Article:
When you hear God sing to you, He is close, not far away, not playing games or staring down from some distant shore, disproving. When you hear God sing to you, you are free and you are joy and you are yourself and you just have to dance and shout and sing.

When you hear God sing to you, you wonder if these sounds are ones of heaven–where music fills you and you can’t hold it in, even if you try. Because in heaven, you’re fully yourself now; you are not pretending anymore. You, the daughter God created, sings out who she is, knowing she is delighted in by her Father, her King, her Savior.

There will be music in heaven; there has to be–because, even here, on earth, God is singing. My friend, folk musician Jonah Werner, sings from the inspiration of the Psalms,

Purify me from my sins, and I will be clean; wash me, and I will be whiter than snow. Let me hear joy and gladness and let the bones you have broken rejoice! (Psalm 51:7-8).

Jonah is a beautiful musician whose heart sings joy when he gathers up the lost and offers them the hope of God. He writes songs that sing Jesus, that sing love, that sing hope, that sing your Father is here, He loves you, you are not alone. Jonah has spent more than a dozen years as a Young Life worship leader, and he has a new song, “Rain Your Mercy,” available to download on iTunes, that you absolutely don’t want to miss.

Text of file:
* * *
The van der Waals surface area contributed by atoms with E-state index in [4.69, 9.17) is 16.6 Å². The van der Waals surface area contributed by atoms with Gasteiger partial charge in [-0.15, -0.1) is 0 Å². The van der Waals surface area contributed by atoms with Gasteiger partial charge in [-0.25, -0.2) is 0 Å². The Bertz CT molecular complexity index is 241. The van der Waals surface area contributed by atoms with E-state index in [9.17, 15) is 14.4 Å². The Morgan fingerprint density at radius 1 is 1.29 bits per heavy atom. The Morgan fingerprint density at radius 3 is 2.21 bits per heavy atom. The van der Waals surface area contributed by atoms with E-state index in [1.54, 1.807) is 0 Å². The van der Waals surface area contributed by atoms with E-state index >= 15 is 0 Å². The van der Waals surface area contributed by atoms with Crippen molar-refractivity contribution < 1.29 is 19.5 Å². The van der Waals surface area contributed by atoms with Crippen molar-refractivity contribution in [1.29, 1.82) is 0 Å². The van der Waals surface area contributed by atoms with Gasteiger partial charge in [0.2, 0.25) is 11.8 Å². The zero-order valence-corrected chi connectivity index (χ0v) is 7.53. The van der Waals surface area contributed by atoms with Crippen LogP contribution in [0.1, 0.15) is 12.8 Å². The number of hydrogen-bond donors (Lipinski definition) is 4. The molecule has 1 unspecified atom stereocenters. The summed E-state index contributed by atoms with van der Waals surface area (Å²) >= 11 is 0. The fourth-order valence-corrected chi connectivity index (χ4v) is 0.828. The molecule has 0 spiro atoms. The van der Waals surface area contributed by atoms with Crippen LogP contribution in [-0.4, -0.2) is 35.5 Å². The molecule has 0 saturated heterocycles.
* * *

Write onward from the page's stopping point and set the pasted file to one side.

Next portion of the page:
Rain Your Mercy, a new song by Jonah Werner

A few weeks ago, when Jonah sent me “Rain Your Mercy,” my daughter and I were in the kitchen, and we blasted it through the open windows in our home and danced all over the kitchen. “Rain Your Mercy” is a song I know I’ll sing in heaven one day. It’s music of worship, of a heart stretched out in song:

I will call upon  Lord, who is worthy of my offering. I will call upon the Lord, who is worthy of my broken soul.

I will call upon  Lord, who is worthy of my offering. I will call upon the Lord, who is worthy of my broken soul.

O let the name of the Lord be praised. Let it rain down hard on my driest days. It’s my highest call, and I’ve got no choice but to fall, and let the bones you have broken rejoice!

Open up the skies, open up my eyes, open up my life, and rain your mercy down.

I’ll be jumping and singing, letting God keep right on singing in my heart.

Sisters, keep listening hard now–you can hear Him, singing over you. So, let’s keep on singing right back.

How do you visualize yourself in Heaven someday, fully in God’s presence, in worship?

And here’s another post about Jonah I wrote, a few years ago: “When We Sing the Same Song”.

Finally, don’t forget to answer the 8 Questions and enter the 10 Book Giveaway!

Linking up with beautiful Kristin, #ThreeWordWednesday and Jennifer,#TellHisStory.